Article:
At South Valley Pediatric dentistry, we know that cavities and fillings can be frightening for children, so we do everything in our power to make children feel comfortable and calm while they have dental treatment done. Sometimes this means one of our dentists will propose a treatment plan that includes sedation in one form or another. In children with high anxiety, very young children, or patients with special needs, sedation appointments can help them get dental work done which they otherwise would not be able to sit still for. However, parents sometimes find that sedation appointments can feel unfamiliar and frightening. We strive to provide all the information necessary to help parents feel at ease about these various treatment options, and the benefits and risks of each type of sedation.
Our dentists may suggest one of three types of sedation depending on the age, comfort level, special needs, and behavioral history of your child:
- Oral Sedation: Dr. Chamberlain and Dr. Bower often recommend Oral Sedation for children who fight their initial dental cleanings and examinations. During an Oral Sedation, children swallow medicine which calms them down and makes them very sleepy. Sometimes Oral Sedation will put the child completely to sleep, but often they will stay slightly alert, which allows the dentist to communicate with them during treatment. This mild form of sedation generally works well for children who need a little help to make the visit less scary.
- In-Office IV Sedation: If necessary, the dentist may instead advise an IV sedation to be done in our office. During an IV sedation an anesthesiologist comes to our office. He or she will administer medicine through a small shot, which puts the child completely asleep. To help the child ignore this unpleasant poke, a dental assistant will encourage the child to pick out a prize while the anesthesiologist gives the medicine. Often patients are not even aware that they’ve had a shot. Once the child is completely asleep, the anesthesiologist monitors breathing and heart rate while the dentist completes all necessary dental work.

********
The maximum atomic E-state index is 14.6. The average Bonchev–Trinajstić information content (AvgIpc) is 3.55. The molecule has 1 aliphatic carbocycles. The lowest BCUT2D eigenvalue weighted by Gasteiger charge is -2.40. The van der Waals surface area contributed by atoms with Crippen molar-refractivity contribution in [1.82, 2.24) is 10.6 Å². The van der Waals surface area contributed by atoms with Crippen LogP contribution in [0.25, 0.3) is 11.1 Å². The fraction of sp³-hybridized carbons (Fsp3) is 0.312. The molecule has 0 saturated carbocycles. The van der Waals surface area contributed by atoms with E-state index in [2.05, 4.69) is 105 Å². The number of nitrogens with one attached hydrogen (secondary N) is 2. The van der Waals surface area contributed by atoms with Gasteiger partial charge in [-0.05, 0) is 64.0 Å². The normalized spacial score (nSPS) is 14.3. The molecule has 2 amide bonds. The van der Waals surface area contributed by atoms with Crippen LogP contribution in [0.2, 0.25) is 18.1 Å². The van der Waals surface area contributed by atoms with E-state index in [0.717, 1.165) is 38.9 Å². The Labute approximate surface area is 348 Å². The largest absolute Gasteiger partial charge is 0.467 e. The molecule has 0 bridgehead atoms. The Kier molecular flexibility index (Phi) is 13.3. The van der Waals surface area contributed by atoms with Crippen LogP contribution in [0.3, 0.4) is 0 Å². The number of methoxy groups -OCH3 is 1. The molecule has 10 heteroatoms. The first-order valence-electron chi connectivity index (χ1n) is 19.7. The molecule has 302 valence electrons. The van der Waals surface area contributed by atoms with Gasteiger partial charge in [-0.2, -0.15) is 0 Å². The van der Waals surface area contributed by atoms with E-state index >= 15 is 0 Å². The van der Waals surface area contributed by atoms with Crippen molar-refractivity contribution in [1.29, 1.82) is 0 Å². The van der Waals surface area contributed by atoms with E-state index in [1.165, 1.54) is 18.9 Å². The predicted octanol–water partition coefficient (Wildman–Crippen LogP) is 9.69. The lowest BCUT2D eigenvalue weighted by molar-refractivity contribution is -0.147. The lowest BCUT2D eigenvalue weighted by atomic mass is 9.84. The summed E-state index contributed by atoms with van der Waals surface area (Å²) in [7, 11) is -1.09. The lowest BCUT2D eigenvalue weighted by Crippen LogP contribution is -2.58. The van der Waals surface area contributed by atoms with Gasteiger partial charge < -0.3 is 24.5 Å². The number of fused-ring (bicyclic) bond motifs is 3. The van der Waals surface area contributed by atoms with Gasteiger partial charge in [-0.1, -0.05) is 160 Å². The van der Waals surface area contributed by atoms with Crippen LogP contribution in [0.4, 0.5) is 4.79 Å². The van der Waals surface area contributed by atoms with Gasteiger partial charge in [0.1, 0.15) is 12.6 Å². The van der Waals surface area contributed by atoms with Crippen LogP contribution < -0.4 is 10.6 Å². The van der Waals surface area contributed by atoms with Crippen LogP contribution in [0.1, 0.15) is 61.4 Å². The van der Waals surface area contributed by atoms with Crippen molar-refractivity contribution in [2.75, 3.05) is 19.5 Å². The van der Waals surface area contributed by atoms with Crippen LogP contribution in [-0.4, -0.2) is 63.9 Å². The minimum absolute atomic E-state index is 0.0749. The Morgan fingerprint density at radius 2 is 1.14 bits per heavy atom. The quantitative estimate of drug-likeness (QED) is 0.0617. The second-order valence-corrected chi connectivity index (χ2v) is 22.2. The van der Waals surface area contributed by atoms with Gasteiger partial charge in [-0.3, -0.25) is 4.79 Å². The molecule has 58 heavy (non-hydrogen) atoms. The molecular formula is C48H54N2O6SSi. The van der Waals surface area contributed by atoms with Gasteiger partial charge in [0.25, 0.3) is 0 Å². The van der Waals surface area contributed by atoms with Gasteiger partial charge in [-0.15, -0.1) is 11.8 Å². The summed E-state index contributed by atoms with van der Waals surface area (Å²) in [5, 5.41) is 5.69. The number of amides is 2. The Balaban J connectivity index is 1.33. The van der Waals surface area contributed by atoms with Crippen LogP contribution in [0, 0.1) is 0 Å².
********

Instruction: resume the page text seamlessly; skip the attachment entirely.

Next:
- Hospital Visit: Occasionally, very young children (especially those younger than three), patients with special needs, or children who need extensive dental treatment may go to the hospital for a sedation. The hospital has doctors, nurses, and anesthesiologists available in case of emergency in addition to your usual dentist and dental assistants, who will preform all dental work under IV sedation.
All three forms of sedation have the added benefit of allowing the child to partially or completely forget the experience, which means they won’t have continuing fear of their dentist or dental office. Not every child requires sedation, but for those who do, having sedation options available can make dental work go much more smoothly. For more information about the various types of sedations we offer, call our office at 801-489-1301. Our staff is happy to address any questions or concerns regarding sedation appointments.